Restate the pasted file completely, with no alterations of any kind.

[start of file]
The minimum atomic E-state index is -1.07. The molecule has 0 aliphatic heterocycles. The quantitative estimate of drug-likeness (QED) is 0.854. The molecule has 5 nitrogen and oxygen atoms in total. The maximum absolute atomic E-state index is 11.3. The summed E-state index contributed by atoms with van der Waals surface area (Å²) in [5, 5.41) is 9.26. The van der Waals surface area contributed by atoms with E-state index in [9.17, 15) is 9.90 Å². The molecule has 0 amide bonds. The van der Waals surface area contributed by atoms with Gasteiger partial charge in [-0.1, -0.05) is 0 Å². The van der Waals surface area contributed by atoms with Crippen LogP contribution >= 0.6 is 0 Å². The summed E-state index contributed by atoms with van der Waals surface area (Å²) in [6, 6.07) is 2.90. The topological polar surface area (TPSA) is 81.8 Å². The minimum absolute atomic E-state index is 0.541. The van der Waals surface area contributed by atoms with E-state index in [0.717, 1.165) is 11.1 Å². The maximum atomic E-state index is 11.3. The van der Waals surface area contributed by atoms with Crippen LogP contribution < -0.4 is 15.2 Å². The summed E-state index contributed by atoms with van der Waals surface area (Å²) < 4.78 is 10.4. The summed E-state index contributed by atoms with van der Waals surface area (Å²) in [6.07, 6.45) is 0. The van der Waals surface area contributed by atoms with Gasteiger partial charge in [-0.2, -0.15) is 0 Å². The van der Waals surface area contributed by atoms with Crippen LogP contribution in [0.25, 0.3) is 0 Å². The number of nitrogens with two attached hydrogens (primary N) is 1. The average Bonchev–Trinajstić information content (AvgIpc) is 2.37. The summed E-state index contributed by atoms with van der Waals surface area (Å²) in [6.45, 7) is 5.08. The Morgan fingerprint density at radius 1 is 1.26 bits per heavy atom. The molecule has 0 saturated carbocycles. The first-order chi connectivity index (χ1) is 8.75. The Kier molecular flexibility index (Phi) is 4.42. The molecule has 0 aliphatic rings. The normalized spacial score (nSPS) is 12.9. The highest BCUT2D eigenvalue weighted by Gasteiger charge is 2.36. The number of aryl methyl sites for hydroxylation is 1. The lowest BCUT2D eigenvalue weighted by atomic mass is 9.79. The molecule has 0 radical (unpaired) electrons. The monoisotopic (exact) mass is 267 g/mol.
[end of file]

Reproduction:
The minimum atomic E-state index is -1.07. The molecule has 0 aliphatic heterocycles. The quantitative estimate of drug-likeness (QED) is 0.854. The molecule has 5 nitrogen and oxygen atoms in total. The maximum absolute atomic E-state index is 11.3. The summed E-state index contributed by atoms with van der Waals surface area (Å²) in [5, 5.41) is 9.26. The van der Waals surface area contributed by atoms with E-state index in [9.17, 15) is 9.90 Å². The molecule has 0 amide bonds. The van der Waals surface area contributed by atoms with Gasteiger partial charge in [-0.1, -0.05) is 0 Å². The van der Waals surface area contributed by atoms with Crippen LogP contribution >= 0.6 is 0 Å². The summed E-state index contributed by atoms with van der Waals surface area (Å²) in [6, 6.07) is 2.90. The topological polar surface area (TPSA) is 81.8 Å². The minimum absolute atomic E-state index is 0.541. The van der Waals surface area contributed by atoms with E-state index in [0.717, 1.165) is 11.1 Å². The maximum atomic E-state index is 11.3. The van der Waals surface area contributed by atoms with Crippen LogP contribution < -0.4 is 15.2 Å². The summed E-state index contributed by atoms with van der Waals surface area (Å²) < 4.78 is 10.4. The summed E-state index contributed by atoms with van der Waals surface area (Å²) in [6.07, 6.45) is 0. The van der Waals surface area contributed by atoms with Gasteiger partial charge in [-0.2, -0.15) is 0 Å². The van der Waals surface area contributed by atoms with Crippen LogP contribution in [0.25, 0.3) is 0 Å². The number of nitrogens with two attached hydrogens (primary N) is 1. The average Bonchev–Trinajstić information content (AvgIpc) is 2.37. The summed E-state index contributed by atoms with van der Waals surface area (Å²) in [6.45, 7) is 5.08. The Morgan fingerprint density at radius 1 is 1.26 bits per heavy atom. The molecule has 0 saturated carbocycles. The first-order chi connectivity index (χ1) is 8.75. The Kier molecular flexibility index (Phi) is 4.42. The molecule has 0 aliphatic rings. The normalized spacial score (nSPS) is 12.9. The highest BCUT2D eigenvalue weighted by Gasteiger charge is 2.36. The number of aryl methyl sites for hydroxylation is 1. The lowest BCUT2D eigenvalue weighted by atomic mass is 9.79. The molecule has 0 radical (unpaired) electrons. The monoisotopic (exact) mass is 267 g/mol.